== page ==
Evangelical Pastor Rick Warren recently spoke with CNN's Piers Morgan about his work fighting the spread of AIDS in Africa as well as his views on sexual orientation. Warren compared being gay to wanting to punch another person in the face, claiming that we all have "natural" desires that should not be acted on. Warren has not yet made any statements regarding Uganda's "Kill the Gays" bill, which he condemned only after public pressure when it was originally introduced in 2009.
In many families, the holidays are a noisy time, full of chatter and commentary. Living scattered and busy lives as we do, we make up for the distance and reconnect through conversation, remarking over jobs obtained and lost, who got married, who put on weight, who's looking fabulous, or worn out, or worried. But when it comes to gay, trans, or queer relationships, often the conversation hits an invisible wall that everyone knows is there but no one acknowledges.
This week's Religion News Summary highlights the positive response of faith communities to the Transgender Day of Remembrance, the "Kill the Gays" bill in Uganda, and a proposed gay Muslim mosque in France.
Filmmaker Cecilia Aldarondo is exploring her family history and finding LGBT people weren't discussed in her family. In her film, Memories of a Penitent Heart, she explores the relationship between her gay uncle, her devoutly Roman Catholic grandmother, Puerto Rican culture, and a world that was waking up to the reality of AIDS.
Uganda’s “Kill the Gays” bill is still in play, and its connection to American Evangelical leaders has become clearer. Scott Lively, who is profiled on GLAAD’s CAP page, led an “anti-homosexuality” conference in Kampala, Uganda in 2009. He is now taking credit for much of the bill in an article published on World Net Daily. At the time of the conference, Lively was heavily criticized by the international community for meeting directly with Ugandan government officials and pushing for what has become known as the “Kill the Gays” bill.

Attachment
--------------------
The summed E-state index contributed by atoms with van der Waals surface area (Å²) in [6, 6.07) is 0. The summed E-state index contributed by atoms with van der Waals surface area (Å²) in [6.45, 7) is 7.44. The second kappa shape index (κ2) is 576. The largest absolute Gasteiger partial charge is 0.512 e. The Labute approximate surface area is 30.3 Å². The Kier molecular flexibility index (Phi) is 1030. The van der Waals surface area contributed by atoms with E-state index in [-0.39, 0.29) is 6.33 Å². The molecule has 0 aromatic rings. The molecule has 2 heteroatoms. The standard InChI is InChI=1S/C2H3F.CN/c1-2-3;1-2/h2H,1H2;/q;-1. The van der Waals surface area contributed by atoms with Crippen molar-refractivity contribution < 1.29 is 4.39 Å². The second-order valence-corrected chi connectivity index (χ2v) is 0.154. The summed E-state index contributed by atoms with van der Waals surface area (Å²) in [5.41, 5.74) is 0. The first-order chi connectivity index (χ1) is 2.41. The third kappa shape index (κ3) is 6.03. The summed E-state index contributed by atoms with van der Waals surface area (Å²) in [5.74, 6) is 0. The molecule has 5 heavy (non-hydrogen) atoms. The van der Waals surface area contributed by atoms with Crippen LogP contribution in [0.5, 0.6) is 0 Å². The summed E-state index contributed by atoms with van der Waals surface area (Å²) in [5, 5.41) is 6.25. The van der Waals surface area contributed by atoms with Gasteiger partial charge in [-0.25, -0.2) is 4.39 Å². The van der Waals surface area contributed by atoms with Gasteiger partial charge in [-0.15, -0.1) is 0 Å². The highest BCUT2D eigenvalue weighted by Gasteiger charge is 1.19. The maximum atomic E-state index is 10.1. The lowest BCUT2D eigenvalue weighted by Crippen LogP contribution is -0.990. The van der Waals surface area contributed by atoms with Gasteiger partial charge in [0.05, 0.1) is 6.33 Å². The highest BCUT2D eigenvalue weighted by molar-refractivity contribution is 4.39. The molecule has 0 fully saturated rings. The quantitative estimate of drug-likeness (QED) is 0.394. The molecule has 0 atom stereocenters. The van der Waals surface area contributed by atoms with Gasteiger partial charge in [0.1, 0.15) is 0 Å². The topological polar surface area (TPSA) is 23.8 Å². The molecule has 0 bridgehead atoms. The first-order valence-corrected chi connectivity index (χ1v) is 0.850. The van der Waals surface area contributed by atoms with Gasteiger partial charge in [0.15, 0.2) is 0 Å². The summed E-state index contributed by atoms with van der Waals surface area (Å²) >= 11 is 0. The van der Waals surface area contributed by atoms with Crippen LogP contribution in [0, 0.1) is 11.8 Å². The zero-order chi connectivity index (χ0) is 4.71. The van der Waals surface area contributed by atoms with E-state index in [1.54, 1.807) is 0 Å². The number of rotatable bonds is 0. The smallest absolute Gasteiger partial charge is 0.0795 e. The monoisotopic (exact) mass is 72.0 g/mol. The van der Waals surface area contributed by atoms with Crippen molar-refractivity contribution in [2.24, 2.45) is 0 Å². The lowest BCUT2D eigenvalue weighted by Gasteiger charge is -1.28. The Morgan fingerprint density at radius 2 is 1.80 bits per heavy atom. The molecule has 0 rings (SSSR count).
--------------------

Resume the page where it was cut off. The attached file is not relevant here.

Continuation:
The Reformed Church in America found Norman Kansfield, a respected pastor and lifelong member, guilty of violating church law after he officiated the wedding of his daughter and her long-time girlfriend.
Where are the alarm bells concerning Black Friday? Why have none of the self-described “family organizations” said that Thanksgiving is “under attack?” Where is the outrage that what precious little family time we have is being destroyed?
In honor of Transgender Day of Remembrance, Univision news program Primer Impacto aired a segment to educate its viewers on the violence and discrimination transgender people face around the world, and to remember the lives lost to anti-transgender violence.
November 20th marks the 14th annual Transgender Day of Remembrance (TDOR). This event has grown from a candlelight vigil held in Alston, MA following the murder of local transsexual rocker Rita Hester in 1998 to a global phenomenon.